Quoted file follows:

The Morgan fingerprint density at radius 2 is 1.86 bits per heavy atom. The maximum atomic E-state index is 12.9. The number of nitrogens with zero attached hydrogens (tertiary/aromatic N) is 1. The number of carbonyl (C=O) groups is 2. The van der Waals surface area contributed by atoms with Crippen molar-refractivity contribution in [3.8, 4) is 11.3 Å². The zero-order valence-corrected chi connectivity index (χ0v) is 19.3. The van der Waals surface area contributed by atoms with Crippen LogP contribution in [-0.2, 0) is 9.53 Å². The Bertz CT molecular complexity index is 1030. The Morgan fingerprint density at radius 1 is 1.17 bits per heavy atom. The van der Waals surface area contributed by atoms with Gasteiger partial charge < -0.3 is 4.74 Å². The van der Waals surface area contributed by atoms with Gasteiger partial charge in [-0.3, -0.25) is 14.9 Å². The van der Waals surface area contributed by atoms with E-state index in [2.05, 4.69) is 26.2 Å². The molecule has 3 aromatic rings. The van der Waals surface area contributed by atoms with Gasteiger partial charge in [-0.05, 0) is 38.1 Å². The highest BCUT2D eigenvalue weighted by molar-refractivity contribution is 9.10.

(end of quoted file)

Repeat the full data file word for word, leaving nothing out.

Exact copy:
The Morgan fingerprint density at radius 2 is 1.86 bits per heavy atom. The maximum atomic E-state index is 12.9. The number of nitrogens with zero attached hydrogens (tertiary/aromatic N) is 1. The number of carbonyl (C=O) groups is 2. The van der Waals surface area contributed by atoms with Crippen molar-refractivity contribution in [3.8, 4) is 11.3 Å². The zero-order valence-corrected chi connectivity index (χ0v) is 19.3. The van der Waals surface area contributed by atoms with Crippen LogP contribution in [-0.2, 0) is 9.53 Å². The Bertz CT molecular complexity index is 1030. The Morgan fingerprint density at radius 1 is 1.17 bits per heavy atom. The van der Waals surface area contributed by atoms with Gasteiger partial charge < -0.3 is 4.74 Å². The van der Waals surface area contributed by atoms with Gasteiger partial charge in [-0.3, -0.25) is 14.9 Å². The van der Waals surface area contributed by atoms with E-state index in [2.05, 4.69) is 26.2 Å². The molecule has 3 aromatic rings. The van der Waals surface area contributed by atoms with Gasteiger partial charge in [-0.05, 0) is 38.1 Å². The highest BCUT2D eigenvalue weighted by molar-refractivity contribution is 9.10.